Poetry Night at Le Fictitious Local Diner – The diner recently hosted a 1950’s “Beatnik” style poetry reading night.  Patrons were encouraged to  dress beatnik style (cool, man, cool) and arrive ready to recite a poem.  There were prizes for the best and worst outfits, best and worst poems, and best and worst poem delivery.  Well!  The diner was overwhelmed by the turn out!  150 people showed up and 80% were in costume, and 20% were brave enough to recite a poem.

1- How many patrons arrived in costume?
a).  16     b).  80     c).  100     d).  120

2- How many patrons recited a poem?
a).  20     b).  30     c).  50     d).  75

3- What percentage of the entire attending crowd received a prize?
a).  4%     b).  6%     c).  20%     d).  50%

4- Should poetry night be an annual event at the diner? (answers at bottom of post)

Mendelssohn Music – we celebrated another 1809 birthday boy (this one with a brighter point of view than Poe) by listening to three of our favorite pieces by Felix Mendelssohn – 

  • Overture to Midsummer Night’s Dream, composed 1826.  So very clever.  An excellent performance by the Leipzig Gewandhaus Orchestra (where Mendelssohn served as a very beloved Music Director from 1835 – 1847):

  • Symphony No. 4 (“The Italian”), movement 1, composed in 1833.  Happy, breezy.  A glossy smooth performance under the baton of Metropolitan Orchestra (Sydney, Australia) conductor, Sarah-Grace Williams:

  • Violin Concerto in E minor, finale, composed 1844.  This is the movement that my son and I call “the cat and mouse movement”….lots of brisk “advance/retreat”.  This is an old recording, but we are mesmerized by the precision that Itzhak Perlman brings to this performance:

Welcome to the best part of my day!
– Jane BH
(story problem answers:  1) d.  120,  2) b. 30,  3)  a. 4%,  4)  Yes, of course!)

Flying into 2016

home posterpigeon face left

Look homeward – hey!  This captured our attention a few nights ago: scientists think that the bit of iron present in the beaks of homing pigeons might serve as a compass, allowing these totally cool birds to fly straight home from recorded distances of up to 1,100 miles.  Well! How interesting is this?  We checked this morsel of information (from “Animal Kingdom” – a neat infographic book by Blechman and Rogers) with the Homing Pigeons entry in Wikipedia, where we learned that pigeons might also be guided by odors and low frequency sounds. We are such fans of homing pigeons (seriously, everything about these sweet birds is so A+ on our interest scale) – we first learned about them last March (mentioned in the blog entry, Flying, Farming, and Felix).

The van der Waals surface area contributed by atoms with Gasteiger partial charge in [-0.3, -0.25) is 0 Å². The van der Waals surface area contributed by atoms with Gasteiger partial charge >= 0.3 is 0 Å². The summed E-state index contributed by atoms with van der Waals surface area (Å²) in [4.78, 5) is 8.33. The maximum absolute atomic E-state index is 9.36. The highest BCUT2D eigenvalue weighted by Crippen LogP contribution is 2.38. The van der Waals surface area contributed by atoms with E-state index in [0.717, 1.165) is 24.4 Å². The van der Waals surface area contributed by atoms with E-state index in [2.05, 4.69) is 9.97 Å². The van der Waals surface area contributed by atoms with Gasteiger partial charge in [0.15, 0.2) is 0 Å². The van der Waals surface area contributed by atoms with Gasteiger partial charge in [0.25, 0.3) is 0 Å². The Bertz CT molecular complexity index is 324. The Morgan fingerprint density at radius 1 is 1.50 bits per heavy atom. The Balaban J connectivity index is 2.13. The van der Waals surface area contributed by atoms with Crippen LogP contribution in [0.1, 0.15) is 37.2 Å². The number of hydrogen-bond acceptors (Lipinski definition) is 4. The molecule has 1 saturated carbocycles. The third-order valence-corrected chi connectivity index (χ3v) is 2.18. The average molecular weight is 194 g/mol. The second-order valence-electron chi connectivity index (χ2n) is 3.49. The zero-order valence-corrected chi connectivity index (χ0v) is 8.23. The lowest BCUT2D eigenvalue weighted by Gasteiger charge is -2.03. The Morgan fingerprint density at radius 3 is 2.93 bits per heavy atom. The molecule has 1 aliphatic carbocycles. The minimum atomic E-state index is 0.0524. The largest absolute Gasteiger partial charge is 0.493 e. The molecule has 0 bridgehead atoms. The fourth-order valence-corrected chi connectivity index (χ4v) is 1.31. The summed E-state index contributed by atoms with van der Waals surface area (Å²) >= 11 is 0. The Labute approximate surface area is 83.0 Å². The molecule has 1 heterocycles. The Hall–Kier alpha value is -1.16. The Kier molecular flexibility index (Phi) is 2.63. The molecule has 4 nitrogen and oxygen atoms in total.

cummings book

A new poetry unit – we are learning about poet, e.e. cummings (1894-1962).  We have read so many biographies about people with harrowing childhoods, it comes as a relief to read about somebody from a thoroughly delightful and supportive family.  For heaven’s sakes, the family vacation home was named “Joy Farm” (happy all the way with this family)!  First-rate book:  “enormous SMALLNESS”, by Matthew Burgess, charmingly illustrated by Kris Di Giacomo.

dog biscuitdog biscuitdog biscuit

Story problem from Le Fictitious Local Diner – the diner is ringing in 2016 by gifting all dog-owning customers with organic dog biscuits!  The diner is baking up 20 dozen dog biscuits every Monday for the month of January.  Leftover biscuits from each week will be given to the town’s pet shelter.  If 15% of the batch is left over each week, how many biscuits will be delivered to the shelter by the end of the month?